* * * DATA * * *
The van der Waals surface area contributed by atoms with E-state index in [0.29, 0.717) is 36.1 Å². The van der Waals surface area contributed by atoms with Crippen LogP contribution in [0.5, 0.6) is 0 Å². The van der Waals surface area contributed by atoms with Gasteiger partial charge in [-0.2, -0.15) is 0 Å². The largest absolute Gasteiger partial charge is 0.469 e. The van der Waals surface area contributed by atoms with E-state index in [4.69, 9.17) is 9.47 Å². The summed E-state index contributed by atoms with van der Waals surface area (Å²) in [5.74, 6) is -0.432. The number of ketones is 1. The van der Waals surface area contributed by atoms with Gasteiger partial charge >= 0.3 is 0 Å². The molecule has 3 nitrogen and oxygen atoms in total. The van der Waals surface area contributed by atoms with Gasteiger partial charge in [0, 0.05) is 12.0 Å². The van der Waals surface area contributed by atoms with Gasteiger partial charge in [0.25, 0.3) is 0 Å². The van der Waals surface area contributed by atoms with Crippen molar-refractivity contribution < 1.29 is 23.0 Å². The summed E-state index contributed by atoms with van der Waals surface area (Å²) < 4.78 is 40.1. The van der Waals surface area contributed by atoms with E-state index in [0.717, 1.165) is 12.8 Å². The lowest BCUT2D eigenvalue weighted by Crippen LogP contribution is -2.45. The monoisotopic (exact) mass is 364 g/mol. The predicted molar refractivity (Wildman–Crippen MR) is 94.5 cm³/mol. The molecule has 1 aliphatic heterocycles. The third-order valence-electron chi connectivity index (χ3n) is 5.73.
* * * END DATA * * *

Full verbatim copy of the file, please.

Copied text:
The van der Waals surface area contributed by atoms with E-state index in [0.29, 0.717) is 36.1 Å². The van der Waals surface area contributed by atoms with Crippen LogP contribution in [0.5, 0.6) is 0 Å². The van der Waals surface area contributed by atoms with Gasteiger partial charge in [-0.2, -0.15) is 0 Å². The largest absolute Gasteiger partial charge is 0.469 e. The van der Waals surface area contributed by atoms with E-state index in [4.69, 9.17) is 9.47 Å². The summed E-state index contributed by atoms with van der Waals surface area (Å²) in [5.74, 6) is -0.432. The number of ketones is 1. The van der Waals surface area contributed by atoms with Gasteiger partial charge >= 0.3 is 0 Å². The molecule has 3 nitrogen and oxygen atoms in total. The van der Waals surface area contributed by atoms with Gasteiger partial charge in [0, 0.05) is 12.0 Å². The van der Waals surface area contributed by atoms with Gasteiger partial charge in [0.25, 0.3) is 0 Å². The van der Waals surface area contributed by atoms with Crippen molar-refractivity contribution < 1.29 is 23.0 Å². The summed E-state index contributed by atoms with van der Waals surface area (Å²) < 4.78 is 40.1. The van der Waals surface area contributed by atoms with E-state index in [0.717, 1.165) is 12.8 Å². The lowest BCUT2D eigenvalue weighted by Crippen LogP contribution is -2.45. The monoisotopic (exact) mass is 364 g/mol. The predicted molar refractivity (Wildman–Crippen MR) is 94.5 cm³/mol. The molecule has 1 aliphatic heterocycles. The third-order valence-electron chi connectivity index (χ3n) is 5.73.